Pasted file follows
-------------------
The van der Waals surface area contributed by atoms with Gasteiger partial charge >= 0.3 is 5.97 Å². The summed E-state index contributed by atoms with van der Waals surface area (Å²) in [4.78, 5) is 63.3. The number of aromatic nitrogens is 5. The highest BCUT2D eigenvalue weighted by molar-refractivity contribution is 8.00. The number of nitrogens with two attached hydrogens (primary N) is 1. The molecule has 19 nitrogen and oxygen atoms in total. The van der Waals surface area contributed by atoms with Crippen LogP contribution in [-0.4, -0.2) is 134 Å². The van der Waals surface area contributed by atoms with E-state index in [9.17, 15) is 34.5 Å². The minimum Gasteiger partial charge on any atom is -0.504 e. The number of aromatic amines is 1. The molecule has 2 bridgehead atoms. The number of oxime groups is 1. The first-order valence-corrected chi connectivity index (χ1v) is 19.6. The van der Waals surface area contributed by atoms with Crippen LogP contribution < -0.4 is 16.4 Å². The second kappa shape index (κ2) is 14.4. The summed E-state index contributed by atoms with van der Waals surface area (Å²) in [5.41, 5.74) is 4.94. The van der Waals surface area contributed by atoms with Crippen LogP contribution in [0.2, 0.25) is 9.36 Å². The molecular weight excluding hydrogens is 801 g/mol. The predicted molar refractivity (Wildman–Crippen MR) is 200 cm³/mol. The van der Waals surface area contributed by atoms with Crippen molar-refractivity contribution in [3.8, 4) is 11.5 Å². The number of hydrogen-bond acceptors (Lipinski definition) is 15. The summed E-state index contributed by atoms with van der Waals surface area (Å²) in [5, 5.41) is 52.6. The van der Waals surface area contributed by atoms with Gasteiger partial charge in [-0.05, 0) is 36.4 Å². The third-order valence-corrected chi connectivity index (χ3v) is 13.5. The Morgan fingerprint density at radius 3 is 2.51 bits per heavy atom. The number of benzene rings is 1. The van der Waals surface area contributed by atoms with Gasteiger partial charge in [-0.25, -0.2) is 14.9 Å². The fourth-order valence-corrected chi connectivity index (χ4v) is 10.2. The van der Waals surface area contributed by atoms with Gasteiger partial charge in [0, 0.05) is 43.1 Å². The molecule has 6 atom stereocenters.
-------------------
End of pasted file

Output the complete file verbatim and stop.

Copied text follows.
The van der Waals surface area contributed by atoms with Gasteiger partial charge >= 0.3 is 5.97 Å². The summed E-state index contributed by atoms with van der Waals surface area (Å²) in [4.78, 5) is 63.3. The number of aromatic nitrogens is 5. The highest BCUT2D eigenvalue weighted by molar-refractivity contribution is 8.00. The number of nitrogens with two attached hydrogens (primary N) is 1. The molecule has 19 nitrogen and oxygen atoms in total. The van der Waals surface area contributed by atoms with Crippen LogP contribution in [-0.4, -0.2) is 134 Å². The van der Waals surface area contributed by atoms with E-state index in [9.17, 15) is 34.5 Å². The minimum Gasteiger partial charge on any atom is -0.504 e. The number of aromatic amines is 1. The molecule has 2 bridgehead atoms. The number of oxime groups is 1. The first-order valence-corrected chi connectivity index (χ1v) is 19.6. The van der Waals surface area contributed by atoms with Crippen LogP contribution < -0.4 is 16.4 Å². The second kappa shape index (κ2) is 14.4. The summed E-state index contributed by atoms with van der Waals surface area (Å²) in [5.41, 5.74) is 4.94. The van der Waals surface area contributed by atoms with Crippen LogP contribution in [0.2, 0.25) is 9.36 Å². The molecular weight excluding hydrogens is 801 g/mol. The predicted molar refractivity (Wildman–Crippen MR) is 200 cm³/mol. The van der Waals surface area contributed by atoms with Crippen molar-refractivity contribution in [3.8, 4) is 11.5 Å². The number of hydrogen-bond acceptors (Lipinski definition) is 15. The summed E-state index contributed by atoms with van der Waals surface area (Å²) in [5, 5.41) is 52.6. The van der Waals surface area contributed by atoms with Gasteiger partial charge in [-0.05, 0) is 36.4 Å². The third-order valence-corrected chi connectivity index (χ3v) is 13.5. The Morgan fingerprint density at radius 3 is 2.51 bits per heavy atom. The number of benzene rings is 1. The van der Waals surface area contributed by atoms with Gasteiger partial charge in [-0.25, -0.2) is 14.9 Å². The fourth-order valence-corrected chi connectivity index (χ4v) is 10.2. The van der Waals surface area contributed by atoms with Gasteiger partial charge in [0, 0.05) is 43.1 Å². The molecule has 6 atom stereocenters.